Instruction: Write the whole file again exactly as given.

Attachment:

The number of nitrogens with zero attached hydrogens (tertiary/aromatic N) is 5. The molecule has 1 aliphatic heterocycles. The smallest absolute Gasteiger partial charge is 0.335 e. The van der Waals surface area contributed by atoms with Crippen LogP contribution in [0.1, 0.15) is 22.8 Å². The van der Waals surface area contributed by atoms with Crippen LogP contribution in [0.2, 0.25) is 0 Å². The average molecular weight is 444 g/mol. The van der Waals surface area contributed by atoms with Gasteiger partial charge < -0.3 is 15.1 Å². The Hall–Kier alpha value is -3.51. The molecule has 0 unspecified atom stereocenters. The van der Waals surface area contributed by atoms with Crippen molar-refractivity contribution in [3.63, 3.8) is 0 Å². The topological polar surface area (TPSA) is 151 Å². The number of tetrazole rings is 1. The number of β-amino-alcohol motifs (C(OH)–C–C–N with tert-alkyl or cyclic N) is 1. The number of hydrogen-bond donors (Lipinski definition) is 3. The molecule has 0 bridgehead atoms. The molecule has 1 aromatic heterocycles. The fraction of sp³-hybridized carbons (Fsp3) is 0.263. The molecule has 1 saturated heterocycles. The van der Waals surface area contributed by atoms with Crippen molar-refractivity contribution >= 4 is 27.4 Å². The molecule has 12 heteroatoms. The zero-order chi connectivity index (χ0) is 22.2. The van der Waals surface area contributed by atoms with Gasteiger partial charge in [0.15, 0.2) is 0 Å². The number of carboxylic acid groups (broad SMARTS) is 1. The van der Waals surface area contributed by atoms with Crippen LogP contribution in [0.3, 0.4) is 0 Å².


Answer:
The number of nitrogens with zero attached hydrogens (tertiary/aromatic N) is 5. The molecule has 1 aliphatic heterocycles. The smallest absolute Gasteiger partial charge is 0.335 e. The van der Waals surface area contributed by atoms with Crippen LogP contribution in [0.1, 0.15) is 22.8 Å². The van der Waals surface area contributed by atoms with Crippen LogP contribution in [0.2, 0.25) is 0 Å². The average molecular weight is 444 g/mol. The van der Waals surface area contributed by atoms with Gasteiger partial charge < -0.3 is 15.1 Å². The Hall–Kier alpha value is -3.51. The molecule has 0 unspecified atom stereocenters. The van der Waals surface area contributed by atoms with Crippen molar-refractivity contribution in [3.63, 3.8) is 0 Å². The topological polar surface area (TPSA) is 151 Å². The number of tetrazole rings is 1. The number of β-amino-alcohol motifs (C(OH)–C–C–N with tert-alkyl or cyclic N) is 1. The number of hydrogen-bond donors (Lipinski definition) is 3. The molecule has 0 bridgehead atoms. The molecule has 1 aromatic heterocycles. The fraction of sp³-hybridized carbons (Fsp3) is 0.263. The molecule has 1 saturated heterocycles. The van der Waals surface area contributed by atoms with Crippen molar-refractivity contribution >= 4 is 27.4 Å². The molecule has 12 heteroatoms. The zero-order chi connectivity index (χ0) is 22.2. The van der Waals surface area contributed by atoms with Gasteiger partial charge in [0.15, 0.2) is 0 Å². The number of carboxylic acid groups (broad SMARTS) is 1. The van der Waals surface area contributed by atoms with Crippen LogP contribution in [0.3, 0.4) is 0 Å².